However, the Harriman Trail was not finished until 1999, and the stretch from Galena to the SNRA was nothing but sagebrush and stream crossings. Swigert said the crew ensured the snow was deep enough to cover the sagebrush, then ran a track alongside the berm created by snowplows on each side of the highway. The course included four or five highway crossings, at which skiers would need to remove their skis, run across the highway, and clamp back in on the other side.
Rosso said Kiesel and Gordon tried to groom the trail using a snowmobile pulling a sled—but that method proved to be less than successful the first year.
[Snowmobiles] were so low-powered and funky, it was really hard,” he said. “We almost had to foot pack and ski pack the trail the whole way.”
Rosso said that in the early years, the more competitive racers would be bunched up at the front of the pack, unable to find spots that were well-groomed enough so some could break away. But the grooming also led to a feeling of camaraderie and fun, he said, adding that skiers used to come in costume.
“When the grooming was funky, so was the skiing,” he said. “It’s hard to stay serious when you’re having a hard time staying upright.”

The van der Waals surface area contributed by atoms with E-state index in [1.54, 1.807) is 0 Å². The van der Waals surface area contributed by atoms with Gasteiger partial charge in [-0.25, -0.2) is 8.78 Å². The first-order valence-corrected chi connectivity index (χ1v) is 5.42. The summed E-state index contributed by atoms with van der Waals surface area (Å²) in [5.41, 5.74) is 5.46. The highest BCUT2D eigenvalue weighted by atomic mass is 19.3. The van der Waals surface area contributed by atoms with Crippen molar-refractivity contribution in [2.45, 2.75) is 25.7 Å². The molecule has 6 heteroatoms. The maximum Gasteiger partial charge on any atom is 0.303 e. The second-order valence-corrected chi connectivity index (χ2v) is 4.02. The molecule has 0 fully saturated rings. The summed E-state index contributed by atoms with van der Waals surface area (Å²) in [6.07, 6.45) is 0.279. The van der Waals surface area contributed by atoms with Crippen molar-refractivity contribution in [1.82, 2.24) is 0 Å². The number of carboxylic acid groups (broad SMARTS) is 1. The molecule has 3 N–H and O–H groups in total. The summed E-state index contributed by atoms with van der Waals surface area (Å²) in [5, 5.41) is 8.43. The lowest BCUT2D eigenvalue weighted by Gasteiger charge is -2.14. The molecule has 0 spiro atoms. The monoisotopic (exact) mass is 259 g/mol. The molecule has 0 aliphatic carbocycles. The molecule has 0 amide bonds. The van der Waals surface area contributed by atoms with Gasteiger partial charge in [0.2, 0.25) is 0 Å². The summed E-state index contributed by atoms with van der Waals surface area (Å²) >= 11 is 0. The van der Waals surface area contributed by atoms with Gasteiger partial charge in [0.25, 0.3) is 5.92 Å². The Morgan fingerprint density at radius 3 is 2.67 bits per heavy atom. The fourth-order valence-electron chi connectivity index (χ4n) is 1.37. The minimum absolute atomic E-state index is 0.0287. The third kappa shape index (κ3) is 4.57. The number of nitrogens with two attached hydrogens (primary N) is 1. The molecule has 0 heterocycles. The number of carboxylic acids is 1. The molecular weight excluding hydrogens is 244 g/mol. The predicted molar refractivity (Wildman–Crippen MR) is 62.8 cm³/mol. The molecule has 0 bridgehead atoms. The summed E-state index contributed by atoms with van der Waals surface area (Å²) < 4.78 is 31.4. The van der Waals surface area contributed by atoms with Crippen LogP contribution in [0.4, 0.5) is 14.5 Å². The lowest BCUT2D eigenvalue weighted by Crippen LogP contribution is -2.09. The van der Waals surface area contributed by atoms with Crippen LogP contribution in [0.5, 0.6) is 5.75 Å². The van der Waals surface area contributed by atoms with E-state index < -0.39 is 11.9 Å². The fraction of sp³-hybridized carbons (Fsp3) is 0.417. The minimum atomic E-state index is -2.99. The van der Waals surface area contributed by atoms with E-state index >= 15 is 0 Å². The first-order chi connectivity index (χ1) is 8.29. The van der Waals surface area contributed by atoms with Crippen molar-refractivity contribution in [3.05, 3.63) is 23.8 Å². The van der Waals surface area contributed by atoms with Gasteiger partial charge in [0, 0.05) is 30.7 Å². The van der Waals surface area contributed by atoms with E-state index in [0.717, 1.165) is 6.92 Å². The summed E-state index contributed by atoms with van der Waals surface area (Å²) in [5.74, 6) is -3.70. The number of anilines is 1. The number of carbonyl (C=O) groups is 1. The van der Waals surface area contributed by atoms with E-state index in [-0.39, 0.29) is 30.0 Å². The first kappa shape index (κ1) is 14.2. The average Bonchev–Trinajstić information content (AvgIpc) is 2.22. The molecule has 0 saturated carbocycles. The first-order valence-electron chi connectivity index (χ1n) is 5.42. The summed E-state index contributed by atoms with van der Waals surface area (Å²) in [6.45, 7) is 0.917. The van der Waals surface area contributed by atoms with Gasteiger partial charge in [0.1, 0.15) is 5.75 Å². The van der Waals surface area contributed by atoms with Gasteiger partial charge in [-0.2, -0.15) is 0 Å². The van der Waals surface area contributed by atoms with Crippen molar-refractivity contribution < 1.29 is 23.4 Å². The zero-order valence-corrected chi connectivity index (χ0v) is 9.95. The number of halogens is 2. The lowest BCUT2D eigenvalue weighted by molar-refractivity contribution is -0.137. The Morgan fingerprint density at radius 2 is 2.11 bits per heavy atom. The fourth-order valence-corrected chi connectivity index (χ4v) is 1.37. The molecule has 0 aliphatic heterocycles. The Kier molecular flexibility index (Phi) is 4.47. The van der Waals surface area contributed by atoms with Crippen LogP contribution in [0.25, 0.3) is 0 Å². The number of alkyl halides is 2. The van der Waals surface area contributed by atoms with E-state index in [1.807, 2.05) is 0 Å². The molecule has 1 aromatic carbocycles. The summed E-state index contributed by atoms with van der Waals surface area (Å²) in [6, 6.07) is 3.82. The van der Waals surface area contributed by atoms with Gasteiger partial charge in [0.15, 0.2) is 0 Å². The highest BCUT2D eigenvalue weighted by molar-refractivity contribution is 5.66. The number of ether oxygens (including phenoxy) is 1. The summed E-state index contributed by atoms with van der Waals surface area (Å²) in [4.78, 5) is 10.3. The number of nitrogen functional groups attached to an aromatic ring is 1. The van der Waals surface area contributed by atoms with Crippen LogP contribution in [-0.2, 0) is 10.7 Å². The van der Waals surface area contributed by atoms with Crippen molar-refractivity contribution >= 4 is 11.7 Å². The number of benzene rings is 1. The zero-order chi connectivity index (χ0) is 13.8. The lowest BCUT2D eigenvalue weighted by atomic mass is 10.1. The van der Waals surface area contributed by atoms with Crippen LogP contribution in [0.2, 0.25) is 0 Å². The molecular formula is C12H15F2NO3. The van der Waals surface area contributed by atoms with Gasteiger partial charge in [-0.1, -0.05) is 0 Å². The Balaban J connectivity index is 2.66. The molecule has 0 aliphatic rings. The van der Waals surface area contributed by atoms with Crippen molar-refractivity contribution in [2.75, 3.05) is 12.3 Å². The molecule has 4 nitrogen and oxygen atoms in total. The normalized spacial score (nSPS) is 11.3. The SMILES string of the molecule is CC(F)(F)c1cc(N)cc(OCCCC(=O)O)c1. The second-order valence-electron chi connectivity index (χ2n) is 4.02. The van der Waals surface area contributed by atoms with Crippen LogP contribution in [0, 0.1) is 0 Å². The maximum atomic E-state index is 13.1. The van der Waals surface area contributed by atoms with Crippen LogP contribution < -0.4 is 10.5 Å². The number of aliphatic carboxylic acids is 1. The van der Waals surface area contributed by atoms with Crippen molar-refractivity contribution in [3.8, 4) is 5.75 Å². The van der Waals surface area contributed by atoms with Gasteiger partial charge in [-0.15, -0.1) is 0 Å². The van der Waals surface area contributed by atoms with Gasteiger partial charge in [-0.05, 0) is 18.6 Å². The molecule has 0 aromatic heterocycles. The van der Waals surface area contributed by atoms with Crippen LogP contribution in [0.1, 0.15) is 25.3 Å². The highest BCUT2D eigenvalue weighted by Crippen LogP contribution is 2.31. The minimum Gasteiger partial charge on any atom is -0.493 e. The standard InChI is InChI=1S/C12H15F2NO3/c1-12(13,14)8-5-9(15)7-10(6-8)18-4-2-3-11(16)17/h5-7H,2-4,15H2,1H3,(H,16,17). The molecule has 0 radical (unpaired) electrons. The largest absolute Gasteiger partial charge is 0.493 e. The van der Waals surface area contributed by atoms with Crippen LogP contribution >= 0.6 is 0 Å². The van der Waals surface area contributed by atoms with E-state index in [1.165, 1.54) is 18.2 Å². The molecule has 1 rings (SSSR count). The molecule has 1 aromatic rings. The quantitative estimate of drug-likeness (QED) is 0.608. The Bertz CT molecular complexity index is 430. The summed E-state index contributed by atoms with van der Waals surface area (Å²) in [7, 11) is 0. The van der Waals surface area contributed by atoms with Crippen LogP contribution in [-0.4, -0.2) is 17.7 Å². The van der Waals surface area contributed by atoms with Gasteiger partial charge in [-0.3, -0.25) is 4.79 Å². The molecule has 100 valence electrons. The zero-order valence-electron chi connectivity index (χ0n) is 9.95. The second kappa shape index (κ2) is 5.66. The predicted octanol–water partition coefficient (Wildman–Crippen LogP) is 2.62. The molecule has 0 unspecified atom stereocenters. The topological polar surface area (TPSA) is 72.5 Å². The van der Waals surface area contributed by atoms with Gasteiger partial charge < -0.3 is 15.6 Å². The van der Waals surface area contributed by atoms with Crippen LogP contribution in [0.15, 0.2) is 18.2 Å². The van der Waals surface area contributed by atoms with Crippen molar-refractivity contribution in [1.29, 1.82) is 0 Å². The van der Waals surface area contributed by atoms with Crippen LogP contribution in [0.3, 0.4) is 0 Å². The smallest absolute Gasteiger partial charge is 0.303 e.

Backwoods Mountain Sports owner and Boulder Mountain Tour veteran Andy Munter said the level of competition has significantly changed since he skied the tour in the 1970s and 1980s.
“In the original days, a lot of people used to bring a backpack with lunch and a bottle of wine in it,” he said. “People used to stop and drink along the way. It changed when people started doing it more seriously.”
JoAnn Levy is a Ketchum resident who has done every Boulder Mountain Tour since its inception in 1973. She said she’ll be skiing her 38th race this weekend—mostly because she feels like she can’t stop now.
“I have this string going,” she said. “That’s why I feel this pressure to keep on doing it.”
Levy said she’s had some great experiences, but perhaps her most memorable Tour was in 2008, when her eyelids froze open and she started getting frostbite in the fingers on her right hand.
“It was just so cold,” she said. “I did finish! But that was the hardest one of all.”